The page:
Richard Linklater, director and script
Blake Jenner (Jake), Zoey Deutch (Beverly), Tyler Hoechlin (Glen McReynolds) Glen Powell (Finnegan), Wyatt Russell (Willoughby), J. Quinton Johnson (Dale), Will Brittain (Billy Autry)
You’ve got to hand it to Richard Linklater. At least at the moment, the auteur of Boyhood can do no wrong. Case in point: his new film Everybody Wants Some!, which Linklater has dubbed as the spiritual successor to Dazed and Confused. Critics are universally praising it, which leaves me with the responsibility of being the Grinch.
Those of you who were indie film fans back in the ‘90s will recall Dazed and Confused as an arty version of Animal House, with a cast of young hopefuls acting as teenagers during their last day at a Texas high school in 1976. Stupid but knowingly dumb, the kids in Dazed were somewhat charming and, if you love rock’n’roll, the soundtrack, including the titular Led Zeppelin hit, helped to make the fun palatable. Part of the retro glamour that’s accrued to Dazed and Confused is that Matthew McConaughey, Parker Posey and Ben Affleck were all in it. But who was the star? Jason London. Oh.
I didn’t love Dazed and Confused then, and I’m much older now. Everybody Wants Some! is set, like its precursor, in Texas only the time has moved forward from 1976 to 1980. This time, we’re spending a weekend—not just one night—with a bunch of college baseball players enjoying the last 48 hours before school starts.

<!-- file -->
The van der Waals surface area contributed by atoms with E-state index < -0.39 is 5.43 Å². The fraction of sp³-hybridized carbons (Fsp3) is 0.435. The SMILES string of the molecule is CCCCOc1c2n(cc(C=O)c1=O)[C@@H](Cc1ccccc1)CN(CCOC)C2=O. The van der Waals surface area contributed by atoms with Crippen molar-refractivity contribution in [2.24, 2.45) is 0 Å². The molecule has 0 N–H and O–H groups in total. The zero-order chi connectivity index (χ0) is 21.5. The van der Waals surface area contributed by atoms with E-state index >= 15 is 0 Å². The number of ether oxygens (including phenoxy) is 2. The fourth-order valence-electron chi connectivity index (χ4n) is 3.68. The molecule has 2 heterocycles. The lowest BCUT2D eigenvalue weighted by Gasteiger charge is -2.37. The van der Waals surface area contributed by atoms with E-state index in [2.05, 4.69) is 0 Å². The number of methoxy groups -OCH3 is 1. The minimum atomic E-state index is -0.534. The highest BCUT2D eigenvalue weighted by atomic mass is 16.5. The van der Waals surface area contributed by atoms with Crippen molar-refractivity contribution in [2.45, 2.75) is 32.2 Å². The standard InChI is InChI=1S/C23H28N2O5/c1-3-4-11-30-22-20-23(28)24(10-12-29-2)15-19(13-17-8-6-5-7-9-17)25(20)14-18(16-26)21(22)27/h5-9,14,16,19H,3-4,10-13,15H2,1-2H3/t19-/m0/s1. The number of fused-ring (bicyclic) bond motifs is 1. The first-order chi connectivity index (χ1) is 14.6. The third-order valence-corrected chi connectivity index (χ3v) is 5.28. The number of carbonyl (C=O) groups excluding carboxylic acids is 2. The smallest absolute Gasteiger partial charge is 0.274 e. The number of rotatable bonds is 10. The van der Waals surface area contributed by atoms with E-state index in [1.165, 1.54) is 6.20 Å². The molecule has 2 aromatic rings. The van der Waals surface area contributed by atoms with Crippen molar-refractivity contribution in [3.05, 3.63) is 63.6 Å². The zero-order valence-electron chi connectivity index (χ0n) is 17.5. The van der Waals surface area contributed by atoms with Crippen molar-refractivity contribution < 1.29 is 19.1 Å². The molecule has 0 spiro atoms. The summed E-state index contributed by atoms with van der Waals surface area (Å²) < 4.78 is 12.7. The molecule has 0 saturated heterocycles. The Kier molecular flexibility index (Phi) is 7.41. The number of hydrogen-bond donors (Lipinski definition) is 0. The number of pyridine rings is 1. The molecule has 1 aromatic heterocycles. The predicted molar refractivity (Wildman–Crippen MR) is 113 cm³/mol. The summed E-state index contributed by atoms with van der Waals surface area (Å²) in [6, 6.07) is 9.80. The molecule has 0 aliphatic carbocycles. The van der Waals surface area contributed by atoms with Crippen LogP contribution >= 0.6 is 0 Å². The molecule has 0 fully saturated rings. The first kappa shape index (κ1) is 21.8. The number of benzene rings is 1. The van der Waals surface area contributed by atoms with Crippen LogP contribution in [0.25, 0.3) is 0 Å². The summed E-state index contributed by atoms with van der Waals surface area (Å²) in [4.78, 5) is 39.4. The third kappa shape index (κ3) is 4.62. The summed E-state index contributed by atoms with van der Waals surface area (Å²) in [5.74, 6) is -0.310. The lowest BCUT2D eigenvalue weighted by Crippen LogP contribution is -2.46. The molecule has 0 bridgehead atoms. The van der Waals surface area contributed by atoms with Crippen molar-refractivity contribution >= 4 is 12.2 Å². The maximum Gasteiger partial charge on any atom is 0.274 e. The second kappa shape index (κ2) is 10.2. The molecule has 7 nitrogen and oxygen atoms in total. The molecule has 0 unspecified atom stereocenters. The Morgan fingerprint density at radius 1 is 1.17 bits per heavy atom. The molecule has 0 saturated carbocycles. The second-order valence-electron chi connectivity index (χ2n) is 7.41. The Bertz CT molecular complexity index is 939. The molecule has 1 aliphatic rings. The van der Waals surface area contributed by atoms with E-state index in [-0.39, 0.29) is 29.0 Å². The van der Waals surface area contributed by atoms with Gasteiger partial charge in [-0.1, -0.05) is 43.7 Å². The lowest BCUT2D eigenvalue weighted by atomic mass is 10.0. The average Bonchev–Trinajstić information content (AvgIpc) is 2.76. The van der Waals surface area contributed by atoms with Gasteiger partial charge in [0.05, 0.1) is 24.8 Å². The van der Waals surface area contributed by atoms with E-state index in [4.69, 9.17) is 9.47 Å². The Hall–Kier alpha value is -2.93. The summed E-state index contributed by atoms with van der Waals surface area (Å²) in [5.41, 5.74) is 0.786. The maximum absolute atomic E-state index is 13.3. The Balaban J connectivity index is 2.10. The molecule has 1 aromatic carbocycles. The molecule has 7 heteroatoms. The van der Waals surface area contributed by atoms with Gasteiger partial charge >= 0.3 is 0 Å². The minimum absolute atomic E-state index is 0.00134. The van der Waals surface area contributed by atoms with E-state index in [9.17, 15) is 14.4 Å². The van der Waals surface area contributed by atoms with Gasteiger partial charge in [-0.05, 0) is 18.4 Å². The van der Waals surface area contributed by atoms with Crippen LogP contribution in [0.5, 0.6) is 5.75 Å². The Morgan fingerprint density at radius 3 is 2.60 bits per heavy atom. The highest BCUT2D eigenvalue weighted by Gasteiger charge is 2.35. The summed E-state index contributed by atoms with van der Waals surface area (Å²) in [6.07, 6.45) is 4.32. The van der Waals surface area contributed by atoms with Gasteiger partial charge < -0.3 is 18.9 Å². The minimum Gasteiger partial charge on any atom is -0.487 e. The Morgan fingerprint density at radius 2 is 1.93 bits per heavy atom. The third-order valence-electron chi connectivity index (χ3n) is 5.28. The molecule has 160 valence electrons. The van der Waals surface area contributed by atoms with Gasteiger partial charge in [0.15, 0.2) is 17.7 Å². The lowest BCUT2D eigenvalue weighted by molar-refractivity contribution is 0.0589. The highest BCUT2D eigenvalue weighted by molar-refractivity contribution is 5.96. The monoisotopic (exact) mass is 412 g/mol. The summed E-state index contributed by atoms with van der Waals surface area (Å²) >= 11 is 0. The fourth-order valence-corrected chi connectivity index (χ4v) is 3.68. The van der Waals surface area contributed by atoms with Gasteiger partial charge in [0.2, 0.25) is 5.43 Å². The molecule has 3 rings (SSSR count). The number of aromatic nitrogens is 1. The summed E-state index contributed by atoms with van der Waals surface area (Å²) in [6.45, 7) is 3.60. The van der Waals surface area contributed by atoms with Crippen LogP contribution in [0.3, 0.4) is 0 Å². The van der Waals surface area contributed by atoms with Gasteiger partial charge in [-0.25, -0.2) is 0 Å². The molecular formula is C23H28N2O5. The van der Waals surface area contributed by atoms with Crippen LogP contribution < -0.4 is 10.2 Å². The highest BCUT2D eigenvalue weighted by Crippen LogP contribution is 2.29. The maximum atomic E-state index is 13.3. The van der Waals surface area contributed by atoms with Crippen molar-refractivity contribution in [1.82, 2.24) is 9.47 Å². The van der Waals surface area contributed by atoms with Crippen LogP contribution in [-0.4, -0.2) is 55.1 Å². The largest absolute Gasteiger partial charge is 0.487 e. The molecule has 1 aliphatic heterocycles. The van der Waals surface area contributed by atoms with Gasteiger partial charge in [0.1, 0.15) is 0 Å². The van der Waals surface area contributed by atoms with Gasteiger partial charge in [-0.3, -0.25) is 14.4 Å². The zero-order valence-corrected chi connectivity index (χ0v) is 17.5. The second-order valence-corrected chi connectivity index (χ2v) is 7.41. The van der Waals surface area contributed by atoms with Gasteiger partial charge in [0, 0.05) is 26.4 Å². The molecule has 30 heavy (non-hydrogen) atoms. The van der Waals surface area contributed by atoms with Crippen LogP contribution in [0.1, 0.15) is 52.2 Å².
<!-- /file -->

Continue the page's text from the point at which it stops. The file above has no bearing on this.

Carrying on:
What do they do? Can you spell “party”?
One nice thing about Everybody Wants Some! Just like its precursor, it really doesn’t have a plot. OK—it has a smidgen of one. A bunch of privileged white middle class (and one token African American) heterosexual boys go to frat parties, punk parties, disco parties and country and western parties. Object—to find girls. I suppose I’m not giving away much by saying that they find them. Apart from that, they clown around, make fun of each other, play practical jokes, smoke weed and occasionally say something serious, which is practically like breaking the fourth wall in a film so relentlessly banal.
Possibly the best line (and I don’t have the script so don’t blame me if I misquote it) is uttered by the most quick witted of the young baseball stars, Finnegan. When the boys semi-crash a performing arts party only to start talking to the girls about sports, he says to them, “When we’re alone, all we talk about is girls. Now we’re with some and all you want to talk about is baseball.” Not exactly G.B.S. but at least intelligent.
The handsome young lead, Jake, played by Blake Jenner, might well turn out to have a career as exciting as Jason London’s. He’s that bland, but he does get to play a few romantic scenes with a young actress, Beverly (Zoe Deutch). After all, the film is supposed to have a heart.
Of the young actors, most of whom are already on TV, Glen Powell, who plays Finnegan and Tyler Hoechlin, who plays McReynolds might have a future. Heck, so might Wyatt Russell, who plays the hippie Willoughby and in real life actually played pro hockey. Yep, he’s Kurt Russell and Goldie Hawn’s kid.
Let’s root for Wyatt and give Everybody Wants Some! a pass.
Written by Marc Glassman
Adjunct Professor, Ryerson University
Director, Pages UnBound: the festival and series
Editor, POV Magazine
Editor, Montage Magazine
Film Critic, The New Classical FM
Film programmer, Planet in Focus
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